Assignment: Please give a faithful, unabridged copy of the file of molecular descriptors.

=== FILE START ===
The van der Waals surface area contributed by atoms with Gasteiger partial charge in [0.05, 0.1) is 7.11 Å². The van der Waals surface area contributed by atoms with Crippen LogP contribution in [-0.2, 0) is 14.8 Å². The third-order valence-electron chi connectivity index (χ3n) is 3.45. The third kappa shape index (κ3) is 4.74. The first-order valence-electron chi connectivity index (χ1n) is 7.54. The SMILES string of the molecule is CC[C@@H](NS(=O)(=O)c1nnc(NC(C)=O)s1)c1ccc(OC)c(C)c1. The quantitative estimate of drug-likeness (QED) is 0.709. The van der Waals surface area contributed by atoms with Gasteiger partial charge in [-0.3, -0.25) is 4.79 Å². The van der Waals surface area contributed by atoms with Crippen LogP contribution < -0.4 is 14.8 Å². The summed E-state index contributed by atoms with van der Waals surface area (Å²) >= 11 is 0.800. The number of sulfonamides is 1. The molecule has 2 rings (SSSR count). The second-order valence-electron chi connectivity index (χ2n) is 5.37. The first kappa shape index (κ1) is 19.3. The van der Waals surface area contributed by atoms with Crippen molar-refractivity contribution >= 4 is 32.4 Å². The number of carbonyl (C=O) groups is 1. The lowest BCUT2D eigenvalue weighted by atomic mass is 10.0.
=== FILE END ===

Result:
The van der Waals surface area contributed by atoms with Gasteiger partial charge in [0.05, 0.1) is 7.11 Å². The van der Waals surface area contributed by atoms with Crippen LogP contribution in [-0.2, 0) is 14.8 Å². The third-order valence-electron chi connectivity index (χ3n) is 3.45. The third kappa shape index (κ3) is 4.74. The first-order valence-electron chi connectivity index (χ1n) is 7.54. The SMILES string of the molecule is CC[C@@H](NS(=O)(=O)c1nnc(NC(C)=O)s1)c1ccc(OC)c(C)c1. The quantitative estimate of drug-likeness (QED) is 0.709. The van der Waals surface area contributed by atoms with Gasteiger partial charge in [-0.3, -0.25) is 4.79 Å². The van der Waals surface area contributed by atoms with Crippen LogP contribution < -0.4 is 14.8 Å². The summed E-state index contributed by atoms with van der Waals surface area (Å²) >= 11 is 0.800. The number of sulfonamides is 1. The molecule has 2 rings (SSSR count). The second-order valence-electron chi connectivity index (χ2n) is 5.37. The first kappa shape index (κ1) is 19.3. The van der Waals surface area contributed by atoms with Crippen molar-refractivity contribution >= 4 is 32.4 Å². The number of carbonyl (C=O) groups is 1. The lowest BCUT2D eigenvalue weighted by atomic mass is 10.0.